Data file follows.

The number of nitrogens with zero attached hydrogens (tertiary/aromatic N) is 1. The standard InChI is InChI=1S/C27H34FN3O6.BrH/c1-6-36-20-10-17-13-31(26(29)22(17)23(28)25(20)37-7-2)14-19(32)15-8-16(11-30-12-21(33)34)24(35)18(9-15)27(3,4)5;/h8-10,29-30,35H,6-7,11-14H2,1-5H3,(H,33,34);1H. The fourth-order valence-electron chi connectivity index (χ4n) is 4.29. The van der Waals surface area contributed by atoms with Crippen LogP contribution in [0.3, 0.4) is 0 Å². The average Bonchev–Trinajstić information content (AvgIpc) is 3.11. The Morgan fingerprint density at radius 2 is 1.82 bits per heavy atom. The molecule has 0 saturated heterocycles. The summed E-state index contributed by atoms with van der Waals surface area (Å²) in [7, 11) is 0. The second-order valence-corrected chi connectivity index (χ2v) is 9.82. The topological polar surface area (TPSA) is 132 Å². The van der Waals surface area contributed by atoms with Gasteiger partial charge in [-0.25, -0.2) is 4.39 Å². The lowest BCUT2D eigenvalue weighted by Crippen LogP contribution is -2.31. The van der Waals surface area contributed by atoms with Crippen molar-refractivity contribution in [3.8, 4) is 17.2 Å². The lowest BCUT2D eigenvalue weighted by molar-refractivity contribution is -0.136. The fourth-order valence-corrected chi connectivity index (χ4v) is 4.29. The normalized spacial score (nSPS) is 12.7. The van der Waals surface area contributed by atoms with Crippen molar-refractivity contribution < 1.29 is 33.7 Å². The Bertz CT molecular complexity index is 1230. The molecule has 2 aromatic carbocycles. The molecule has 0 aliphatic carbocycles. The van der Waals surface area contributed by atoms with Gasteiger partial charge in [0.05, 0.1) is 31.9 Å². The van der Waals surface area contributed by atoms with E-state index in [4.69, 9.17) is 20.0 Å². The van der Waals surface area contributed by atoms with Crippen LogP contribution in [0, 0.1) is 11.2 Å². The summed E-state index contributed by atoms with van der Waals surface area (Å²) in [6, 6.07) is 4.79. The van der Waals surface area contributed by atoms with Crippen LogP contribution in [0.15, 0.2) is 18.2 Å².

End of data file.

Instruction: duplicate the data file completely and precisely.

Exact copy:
The number of nitrogens with zero attached hydrogens (tertiary/aromatic N) is 1. The standard InChI is InChI=1S/C27H34FN3O6.BrH/c1-6-36-20-10-17-13-31(26(29)22(17)23(28)25(20)37-7-2)14-19(32)15-8-16(11-30-12-21(33)34)24(35)18(9-15)27(3,4)5;/h8-10,29-30,35H,6-7,11-14H2,1-5H3,(H,33,34);1H. The fourth-order valence-electron chi connectivity index (χ4n) is 4.29. The van der Waals surface area contributed by atoms with Crippen LogP contribution in [0.3, 0.4) is 0 Å². The average Bonchev–Trinajstić information content (AvgIpc) is 3.11. The Morgan fingerprint density at radius 2 is 1.82 bits per heavy atom. The molecule has 0 saturated heterocycles. The summed E-state index contributed by atoms with van der Waals surface area (Å²) in [7, 11) is 0. The second-order valence-corrected chi connectivity index (χ2v) is 9.82. The topological polar surface area (TPSA) is 132 Å². The van der Waals surface area contributed by atoms with Gasteiger partial charge in [-0.25, -0.2) is 4.39 Å². The lowest BCUT2D eigenvalue weighted by Crippen LogP contribution is -2.31. The van der Waals surface area contributed by atoms with Crippen molar-refractivity contribution in [3.8, 4) is 17.2 Å². The lowest BCUT2D eigenvalue weighted by molar-refractivity contribution is -0.136. The fourth-order valence-corrected chi connectivity index (χ4v) is 4.29. The normalized spacial score (nSPS) is 12.7. The van der Waals surface area contributed by atoms with Crippen molar-refractivity contribution < 1.29 is 33.7 Å². The Bertz CT molecular complexity index is 1230. The molecule has 2 aromatic carbocycles. The molecule has 0 aliphatic carbocycles. The van der Waals surface area contributed by atoms with Gasteiger partial charge in [0.05, 0.1) is 31.9 Å². The van der Waals surface area contributed by atoms with E-state index in [4.69, 9.17) is 20.0 Å². The van der Waals surface area contributed by atoms with Crippen LogP contribution in [0, 0.1) is 11.2 Å². The summed E-state index contributed by atoms with van der Waals surface area (Å²) in [6, 6.07) is 4.79. The van der Waals surface area contributed by atoms with Crippen LogP contribution in [0.15, 0.2) is 18.2 Å².